Ulcerative Colitis

What is it?

  • Ulcerative colitis (UC) is a chronic, recurring disease of the large bowel that is characterized by inflammation and ulcers that form in the lining of the colon
  • The cause of UC is unknown, however some experts believe that a defect in the immune system or an unidentifiable microorganism or germ may be responsible

What are the symptoms?

  • Common symptoms of UC include abdominal cramps, abdominal pain and diarrhea that may be slightly blood.
  • In severe cases, loss of appetite and weight loss can occur.
  • When the disease is localized to the rectum, the symptoms are rectal urgency and passage of small amounts of bloody stool
  • Symptoms tend to recur over the disease course but may go through a period of remission.

How is it diagnosed?

  • The initial diagnosis can be based on clinical symptoms, but blood and stool tests are also performed to rule out an infection that can mimic colitis (inflammation of the colon)
  • A visual examination of the lining of the rectum and lower colon (sigmoidoscopy), or of the entire colon (colonoscopy) is always required.
    • During these procedures, small, painless biopsies can be taken which can show certain features of ulcerative colitis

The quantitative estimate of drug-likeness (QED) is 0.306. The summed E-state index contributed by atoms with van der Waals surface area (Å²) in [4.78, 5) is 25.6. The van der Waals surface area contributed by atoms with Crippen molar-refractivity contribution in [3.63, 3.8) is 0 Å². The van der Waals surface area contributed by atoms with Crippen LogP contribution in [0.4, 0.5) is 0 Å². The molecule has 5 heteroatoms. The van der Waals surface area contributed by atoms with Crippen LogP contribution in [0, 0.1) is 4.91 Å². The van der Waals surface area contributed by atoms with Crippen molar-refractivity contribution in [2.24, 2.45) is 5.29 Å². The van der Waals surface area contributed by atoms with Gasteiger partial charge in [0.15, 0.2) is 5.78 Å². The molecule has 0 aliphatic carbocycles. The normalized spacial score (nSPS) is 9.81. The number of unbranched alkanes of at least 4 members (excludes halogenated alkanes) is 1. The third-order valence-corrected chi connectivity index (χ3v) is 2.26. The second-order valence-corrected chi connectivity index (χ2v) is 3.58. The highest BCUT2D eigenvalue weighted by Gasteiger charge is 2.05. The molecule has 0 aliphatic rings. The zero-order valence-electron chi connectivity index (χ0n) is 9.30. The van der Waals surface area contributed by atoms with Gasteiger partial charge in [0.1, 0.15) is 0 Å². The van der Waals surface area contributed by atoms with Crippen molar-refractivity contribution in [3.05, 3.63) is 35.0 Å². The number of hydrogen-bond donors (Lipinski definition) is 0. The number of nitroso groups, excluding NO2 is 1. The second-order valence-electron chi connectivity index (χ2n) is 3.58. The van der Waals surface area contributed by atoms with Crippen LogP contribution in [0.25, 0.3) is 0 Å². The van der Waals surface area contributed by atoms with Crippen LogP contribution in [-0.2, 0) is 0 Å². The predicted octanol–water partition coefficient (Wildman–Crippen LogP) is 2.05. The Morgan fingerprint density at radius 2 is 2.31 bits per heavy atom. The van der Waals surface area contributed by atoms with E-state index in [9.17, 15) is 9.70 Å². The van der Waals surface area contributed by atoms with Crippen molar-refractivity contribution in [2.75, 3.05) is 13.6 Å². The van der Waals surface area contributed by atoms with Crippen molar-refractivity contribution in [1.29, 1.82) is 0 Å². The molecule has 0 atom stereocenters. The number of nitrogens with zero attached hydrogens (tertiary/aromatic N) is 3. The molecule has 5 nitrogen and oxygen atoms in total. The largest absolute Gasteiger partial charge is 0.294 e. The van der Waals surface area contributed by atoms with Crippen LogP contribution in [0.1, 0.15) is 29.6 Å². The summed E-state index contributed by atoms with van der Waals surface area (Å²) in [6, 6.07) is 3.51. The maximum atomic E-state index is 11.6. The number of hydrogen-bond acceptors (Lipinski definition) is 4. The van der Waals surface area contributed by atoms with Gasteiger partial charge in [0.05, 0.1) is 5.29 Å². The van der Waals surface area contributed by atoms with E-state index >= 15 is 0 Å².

How is it treated?

  • Colitis may be treated with steroids, other anti-inflammatory drugs and immune system suppressors.
  • Patients may also benefit from certain dietary restrictions including the avoidance of bulky foods, milk and mild products.
  • It is recommended to eat a healthy well-balanced diet with adequate protein and calories.
  • Multivitamins may be beneficial.
  • Iron may also be prescribed if anemia is present.

Are there any complications?

  • This disease can affect nutrition, causing poor growth during childhood and adolescence
  • Liver, skin, eye or joining (arthritis) problems occasionally occur, even before the bowel symptoms develop.
  • Other problems can include narrowing and partial blockage of the bile ducts
  • In long-standing ulcerative colitis, colon cancer is a major concern.
    • The risk of developing colon cancer increases significantly when the disorder begins in childhood, has been present for eight to 10 years, or when there is a family history of colon cancer.